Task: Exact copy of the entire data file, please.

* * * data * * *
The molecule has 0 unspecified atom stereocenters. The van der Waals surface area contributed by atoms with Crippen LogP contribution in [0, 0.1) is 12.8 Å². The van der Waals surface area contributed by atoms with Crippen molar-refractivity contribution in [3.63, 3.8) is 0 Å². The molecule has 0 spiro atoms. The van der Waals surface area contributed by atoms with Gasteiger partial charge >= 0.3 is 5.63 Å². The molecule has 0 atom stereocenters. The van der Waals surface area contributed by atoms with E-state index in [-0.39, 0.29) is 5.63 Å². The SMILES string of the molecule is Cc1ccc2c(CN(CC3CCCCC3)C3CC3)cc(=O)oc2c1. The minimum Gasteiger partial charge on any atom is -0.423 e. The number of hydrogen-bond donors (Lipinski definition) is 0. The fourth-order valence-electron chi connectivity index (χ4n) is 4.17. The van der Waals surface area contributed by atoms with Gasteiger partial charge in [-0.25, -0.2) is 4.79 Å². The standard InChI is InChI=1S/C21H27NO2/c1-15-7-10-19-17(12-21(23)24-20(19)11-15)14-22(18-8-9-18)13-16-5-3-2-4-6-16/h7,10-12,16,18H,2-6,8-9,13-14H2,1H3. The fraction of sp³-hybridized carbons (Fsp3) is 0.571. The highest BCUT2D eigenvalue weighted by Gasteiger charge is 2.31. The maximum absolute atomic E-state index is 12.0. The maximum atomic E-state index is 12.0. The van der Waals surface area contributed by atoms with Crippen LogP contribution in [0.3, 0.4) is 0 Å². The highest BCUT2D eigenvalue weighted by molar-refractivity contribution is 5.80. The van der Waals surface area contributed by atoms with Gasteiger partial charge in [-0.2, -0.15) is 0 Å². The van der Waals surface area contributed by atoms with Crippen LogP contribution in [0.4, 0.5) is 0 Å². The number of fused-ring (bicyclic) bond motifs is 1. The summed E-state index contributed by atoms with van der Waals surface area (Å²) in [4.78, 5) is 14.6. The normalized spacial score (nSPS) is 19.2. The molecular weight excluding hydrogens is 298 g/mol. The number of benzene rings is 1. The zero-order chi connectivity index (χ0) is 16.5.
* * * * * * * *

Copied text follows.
The molecule has 0 unspecified atom stereocenters. The van der Waals surface area contributed by atoms with Crippen LogP contribution in [0, 0.1) is 12.8 Å². The van der Waals surface area contributed by atoms with Crippen molar-refractivity contribution in [3.63, 3.8) is 0 Å². The molecule has 0 spiro atoms. The van der Waals surface area contributed by atoms with Gasteiger partial charge >= 0.3 is 5.63 Å². The molecule has 0 atom stereocenters. The van der Waals surface area contributed by atoms with E-state index in [-0.39, 0.29) is 5.63 Å². The SMILES string of the molecule is Cc1ccc2c(CN(CC3CCCCC3)C3CC3)cc(=O)oc2c1. The minimum Gasteiger partial charge on any atom is -0.423 e. The number of hydrogen-bond donors (Lipinski definition) is 0. The fourth-order valence-electron chi connectivity index (χ4n) is 4.17. The van der Waals surface area contributed by atoms with Gasteiger partial charge in [-0.25, -0.2) is 4.79 Å². The standard InChI is InChI=1S/C21H27NO2/c1-15-7-10-19-17(12-21(23)24-20(19)11-15)14-22(18-8-9-18)13-16-5-3-2-4-6-16/h7,10-12,16,18H,2-6,8-9,13-14H2,1H3. The fraction of sp³-hybridized carbons (Fsp3) is 0.571. The highest BCUT2D eigenvalue weighted by Gasteiger charge is 2.31. The maximum absolute atomic E-state index is 12.0. The maximum atomic E-state index is 12.0. The van der Waals surface area contributed by atoms with Crippen LogP contribution in [0.3, 0.4) is 0 Å². The highest BCUT2D eigenvalue weighted by molar-refractivity contribution is 5.80. The van der Waals surface area contributed by atoms with Gasteiger partial charge in [-0.2, -0.15) is 0 Å². The van der Waals surface area contributed by atoms with Crippen LogP contribution in [0.4, 0.5) is 0 Å². The number of fused-ring (bicyclic) bond motifs is 1. The summed E-state index contributed by atoms with van der Waals surface area (Å²) in [4.78, 5) is 14.6. The normalized spacial score (nSPS) is 19.2. The molecular weight excluding hydrogens is 298 g/mol. The number of benzene rings is 1. The zero-order chi connectivity index (χ0) is 16.5.